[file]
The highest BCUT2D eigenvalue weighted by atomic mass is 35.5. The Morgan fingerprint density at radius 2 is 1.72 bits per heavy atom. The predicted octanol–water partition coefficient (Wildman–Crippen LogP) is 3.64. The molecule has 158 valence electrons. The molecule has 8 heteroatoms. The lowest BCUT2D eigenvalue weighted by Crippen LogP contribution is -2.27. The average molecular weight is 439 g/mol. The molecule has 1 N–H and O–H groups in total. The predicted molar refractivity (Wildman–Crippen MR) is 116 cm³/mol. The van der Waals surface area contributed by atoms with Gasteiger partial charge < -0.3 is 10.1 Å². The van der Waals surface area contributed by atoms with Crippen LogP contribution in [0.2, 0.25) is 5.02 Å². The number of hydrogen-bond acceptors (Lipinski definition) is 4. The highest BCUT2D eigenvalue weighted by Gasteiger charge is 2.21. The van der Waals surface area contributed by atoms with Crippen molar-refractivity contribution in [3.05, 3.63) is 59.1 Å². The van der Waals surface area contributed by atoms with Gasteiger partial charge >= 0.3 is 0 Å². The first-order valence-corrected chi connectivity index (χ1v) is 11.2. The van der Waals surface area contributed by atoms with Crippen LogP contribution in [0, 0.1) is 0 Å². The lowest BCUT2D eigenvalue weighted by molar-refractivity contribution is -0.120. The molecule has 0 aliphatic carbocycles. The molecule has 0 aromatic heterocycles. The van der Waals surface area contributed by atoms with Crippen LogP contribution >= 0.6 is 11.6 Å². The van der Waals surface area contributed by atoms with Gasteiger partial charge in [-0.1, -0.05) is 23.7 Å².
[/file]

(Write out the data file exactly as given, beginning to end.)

The highest BCUT2D eigenvalue weighted by atomic mass is 35.5. The Morgan fingerprint density at radius 2 is 1.72 bits per heavy atom. The predicted octanol–water partition coefficient (Wildman–Crippen LogP) is 3.64. The molecule has 158 valence electrons. The molecule has 8 heteroatoms. The lowest BCUT2D eigenvalue weighted by Crippen LogP contribution is -2.27. The average molecular weight is 439 g/mol. The molecule has 1 N–H and O–H groups in total. The predicted molar refractivity (Wildman–Crippen MR) is 116 cm³/mol. The van der Waals surface area contributed by atoms with Gasteiger partial charge < -0.3 is 10.1 Å². The van der Waals surface area contributed by atoms with Crippen LogP contribution in [0.2, 0.25) is 5.02 Å². The number of hydrogen-bond acceptors (Lipinski definition) is 4. The highest BCUT2D eigenvalue weighted by Gasteiger charge is 2.21. The van der Waals surface area contributed by atoms with Crippen molar-refractivity contribution in [3.05, 3.63) is 59.1 Å². The van der Waals surface area contributed by atoms with Gasteiger partial charge >= 0.3 is 0 Å². The first-order valence-corrected chi connectivity index (χ1v) is 11.2. The van der Waals surface area contributed by atoms with Crippen LogP contribution in [0, 0.1) is 0 Å². The lowest BCUT2D eigenvalue weighted by molar-refractivity contribution is -0.120. The molecule has 0 aliphatic carbocycles. The molecule has 0 aromatic heterocycles. The van der Waals surface area contributed by atoms with Crippen LogP contribution >= 0.6 is 11.6 Å². The van der Waals surface area contributed by atoms with Gasteiger partial charge in [-0.1, -0.05) is 23.7 Å².